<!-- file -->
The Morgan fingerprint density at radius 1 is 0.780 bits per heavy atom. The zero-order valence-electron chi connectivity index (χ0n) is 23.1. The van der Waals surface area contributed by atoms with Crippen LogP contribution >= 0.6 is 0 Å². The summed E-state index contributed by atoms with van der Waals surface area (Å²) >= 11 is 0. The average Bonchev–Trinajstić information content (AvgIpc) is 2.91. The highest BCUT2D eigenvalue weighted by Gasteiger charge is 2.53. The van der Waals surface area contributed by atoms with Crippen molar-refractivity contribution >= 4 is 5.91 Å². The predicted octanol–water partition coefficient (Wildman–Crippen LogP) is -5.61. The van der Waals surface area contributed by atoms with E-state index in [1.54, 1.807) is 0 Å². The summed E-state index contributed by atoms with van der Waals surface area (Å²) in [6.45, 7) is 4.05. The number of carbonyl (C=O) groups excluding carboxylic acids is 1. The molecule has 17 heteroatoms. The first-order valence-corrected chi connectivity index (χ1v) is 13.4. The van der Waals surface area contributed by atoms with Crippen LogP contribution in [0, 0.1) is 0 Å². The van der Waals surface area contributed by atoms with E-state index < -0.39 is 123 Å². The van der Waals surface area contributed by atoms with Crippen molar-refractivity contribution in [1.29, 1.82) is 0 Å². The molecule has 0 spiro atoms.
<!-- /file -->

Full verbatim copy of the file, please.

The Morgan fingerprint density at radius 1 is 0.780 bits per heavy atom. The zero-order valence-electron chi connectivity index (χ0n) is 23.1. The van der Waals surface area contributed by atoms with Crippen LogP contribution >= 0.6 is 0 Å². The summed E-state index contributed by atoms with van der Waals surface area (Å²) >= 11 is 0. The average Bonchev–Trinajstić information content (AvgIpc) is 2.91. The highest BCUT2D eigenvalue weighted by Gasteiger charge is 2.53. The van der Waals surface area contributed by atoms with Crippen molar-refractivity contribution >= 4 is 5.91 Å². The predicted octanol–water partition coefficient (Wildman–Crippen LogP) is -5.61. The van der Waals surface area contributed by atoms with E-state index in [1.54, 1.807) is 0 Å². The summed E-state index contributed by atoms with van der Waals surface area (Å²) in [6.45, 7) is 4.05. The number of carbonyl (C=O) groups excluding carboxylic acids is 1. The molecule has 17 heteroatoms. The first-order valence-corrected chi connectivity index (χ1v) is 13.4. The van der Waals surface area contributed by atoms with Crippen LogP contribution in [0, 0.1) is 0 Å². The van der Waals surface area contributed by atoms with E-state index < -0.39 is 123 Å². The van der Waals surface area contributed by atoms with Crippen molar-refractivity contribution in [1.29, 1.82) is 0 Å². The molecule has 0 spiro atoms.